Even though the US will definitely struggle with this, I have a hard time seeing them lose outright and become overly embroiled in the fighting. I doubt Mexico has the production base to equip a large modern army for significant periods of time, and given the lack of foreign backers (like the Vietnamese had), it seems unlikely that they will be able to sustain a force large enough to hold off the US Army for a significant period of time. Additionally, even if the country is relatively united at the moment, fissures within Mexico will likely grow the longer the war lasts. If Hughes does decide to implement conscription, then the Americans will be able to overpower Mexico given enough time (even with the significant problems posed by equipping the AEF IOTL). If he decides not to, then the US may find it harder to win outright (depending on how many volunteers can be recruited and how much luck the Mexicans get), but either way it won't turn into a quagmire of Vietnam-esqe proportions given that both sides would have a heavy incentive to cut a deal which left both with their honor intact (the American public isn't crazy about the war and the American occupation and the financial burdens on Mexico will incentivize both sides to seek honorable terms). The Americans will doubtlessly struggle in the first few months of the war given the need to rapidly increase the size of the army and iron out all of the issues with outdated tactics and complex supply chains in addition to the issues of terrain and disease. That being said, the Mexican army in 1917, however inspired it may be in defense of its homeland, isn't a first-rate force in either training, morale, or equipment, and its hard to see how it could win against a far larger neighbor who has complete control of the sea and access to domestic and foreign sources of modern equipment (and whose war aims are likely fairly limited).

Where things are likely to get ugly for the Americans will be if they attempt to maintain some level of control over Mexico after the war, with some sort of insurgency like in Haiti being entirely possible. Even with a relatively cheap (at least in comparison to the slaughter of WW1) and victorious war, the American public would likely be turned off of foreign entanglements (and the Hughes administration to boot) by the loss of life and financial expense (and even more so if conscription is enacted). Basically, you don't need to make this war that much of a bloodbath or want the Mexicans too much in order to bring isolationism back to the fore in the US (the undercurrents are strong there anyway). Turning them off small-scale police actions in the Americans may be a bit harder though.

On another note, I'm looking forward to seeing TR ride again for one last hurrah (if it has to be fatal, I hope it's in the blaze of glory befitting a legend like him).
 
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Even though the US will definitely struggle with this, I have a hard time seeing them lose outright and become overly embroiled in the fighting. I doubt Mexico has the production base to equip a large modern army for significant periods of time, and given the lack of foreign backers (like the Vietnamese had), it seems unlikely that they will be able to sustain a force large enough to hold off the US Army for a significant period of time. Additionally, even if the country is relatively united at the moment, fissures within Mexico will likely grow the longer the war lasts. If Hughes does decide to implement conscription, then the Americans will be able to overpower Mexico given enough time (even with the significant problems posed by equipping the AEF IOTL). If he decides not to, then the US may find it harder to win outright (depending on how many volunteers can be recruited and how much luck the Mexicans get), but either way it won't turn into a quagmire of Vietnam-esqe proportions given that both sides would have a heavy incentive to cut a deal which left both with their honor intact (the American public isn't crazy about the war and the American occupation and the financial burdens on Mexico will incentivize both sides to seek honorable terms). The Americans will doubtlessly struggle in the first few months of the war given the need to rapidly increase the size of the army and iron out all of the issues with outdated tactics and complex supply chains in addition to the issues of terrain and disease. That being said, the Mexican army in 1917, however inspired it may be in defense of its homeland, isn't a first-rate force in either training, morale, or equipment, and its hard to see how it could win against a far larger neighbor who has complete control of the sea and access to domestic and foreign sources of modern equipment (and whose war aims are likely fairly limited).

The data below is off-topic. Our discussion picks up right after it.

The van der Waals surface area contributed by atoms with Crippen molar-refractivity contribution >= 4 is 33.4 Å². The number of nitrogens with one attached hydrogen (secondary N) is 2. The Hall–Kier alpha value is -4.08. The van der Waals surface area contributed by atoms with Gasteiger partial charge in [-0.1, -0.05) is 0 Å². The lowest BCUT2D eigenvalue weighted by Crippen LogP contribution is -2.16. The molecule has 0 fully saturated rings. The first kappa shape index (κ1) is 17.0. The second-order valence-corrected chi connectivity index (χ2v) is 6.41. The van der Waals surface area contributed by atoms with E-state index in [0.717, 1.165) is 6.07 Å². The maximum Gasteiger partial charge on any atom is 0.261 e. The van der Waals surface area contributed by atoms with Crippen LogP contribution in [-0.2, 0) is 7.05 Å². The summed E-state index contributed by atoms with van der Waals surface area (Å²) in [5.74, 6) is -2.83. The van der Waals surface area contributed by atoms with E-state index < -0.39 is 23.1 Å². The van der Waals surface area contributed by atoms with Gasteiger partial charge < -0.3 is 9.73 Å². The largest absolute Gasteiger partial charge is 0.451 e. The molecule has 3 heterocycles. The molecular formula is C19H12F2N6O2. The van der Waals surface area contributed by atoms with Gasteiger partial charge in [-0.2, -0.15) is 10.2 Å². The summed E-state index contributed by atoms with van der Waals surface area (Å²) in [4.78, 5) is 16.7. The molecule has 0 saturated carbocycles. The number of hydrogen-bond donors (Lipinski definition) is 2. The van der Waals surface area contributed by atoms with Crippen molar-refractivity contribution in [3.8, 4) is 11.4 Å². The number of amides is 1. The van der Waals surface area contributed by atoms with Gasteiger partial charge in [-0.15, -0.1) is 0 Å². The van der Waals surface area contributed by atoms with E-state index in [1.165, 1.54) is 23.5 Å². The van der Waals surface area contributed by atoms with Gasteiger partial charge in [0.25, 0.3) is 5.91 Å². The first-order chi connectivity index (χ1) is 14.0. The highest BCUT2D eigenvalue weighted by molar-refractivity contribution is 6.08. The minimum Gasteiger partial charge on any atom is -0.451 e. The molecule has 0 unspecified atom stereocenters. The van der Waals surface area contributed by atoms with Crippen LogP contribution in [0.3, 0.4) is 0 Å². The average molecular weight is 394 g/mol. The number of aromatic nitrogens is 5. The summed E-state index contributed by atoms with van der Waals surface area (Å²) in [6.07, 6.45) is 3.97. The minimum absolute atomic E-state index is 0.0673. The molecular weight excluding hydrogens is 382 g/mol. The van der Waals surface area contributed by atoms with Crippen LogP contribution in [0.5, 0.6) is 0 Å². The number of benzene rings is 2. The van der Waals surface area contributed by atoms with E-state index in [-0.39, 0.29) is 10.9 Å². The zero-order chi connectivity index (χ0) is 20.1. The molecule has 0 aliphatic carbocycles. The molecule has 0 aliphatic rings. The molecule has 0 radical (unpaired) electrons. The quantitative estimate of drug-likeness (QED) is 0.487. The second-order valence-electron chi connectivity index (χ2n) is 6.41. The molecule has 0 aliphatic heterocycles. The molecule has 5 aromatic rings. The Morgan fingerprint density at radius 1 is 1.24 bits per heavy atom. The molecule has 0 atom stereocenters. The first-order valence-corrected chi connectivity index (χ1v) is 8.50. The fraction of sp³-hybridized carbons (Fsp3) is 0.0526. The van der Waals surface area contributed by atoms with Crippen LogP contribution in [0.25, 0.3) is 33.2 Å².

Where things are likely to get ugly for the Americans will be if they attempt to maintain some level of control over Mexico after the war, with some sort of insurgency like in Haiti being entirely possible. Even with a relatively cheap (at least in comparison to the slaughter of WW1) and victorious war, the American public would likely be turned off of foreign entanglements (and the Hughes administration to boot) by the loss of life and financial expense (and even more so if conscription is enacted). Basically, you don't need to make this war that much of a bloodbath or want the Mexicans too much in order to bring isolationism back to the fore in the US (the undercurrents are strong there anyway). Turning them off small-scale police actions in the Americans may be a bit harder though.

On another note, I'm looking forward to seeing TR ride again for one last hurrah (if it has to be fatal, I hope it's in the blaze of glory befitting a legend like him).

This pretty much sums up my views on the war. America will win with a black eye and a bloody nose but they'll win nevertheless and it'll probably turn the American public off to foreign entanglements to both America's and other countries' benefits.
 
This pretty much sums up my views on the war. America will win with a black eye and a bloody nose but they'll win nevertheless and it'll probably turn the American public off to foreign entanglements to both America's and other countries' benefits.

Though given the situation, I have the suspicion that that state of affairs won't last.
 
This pretty much sums up my views on the war. America will win with a black eye and a bloody nose but they'll win nevertheless and it'll probably turn the American public off to foreign entanglements to both America's and other countries' benefits.
Thirded. If there was a counterpart to the USSR here, that would generously supply the Mexicans with Machine Guns, Field Artillery, Barbed Wire and the like then Mexico might be able to bleed the US beyond the public's willingness to support the war. But without it'll be a more expensive victory for the US than planned, but they'll almost certainly win.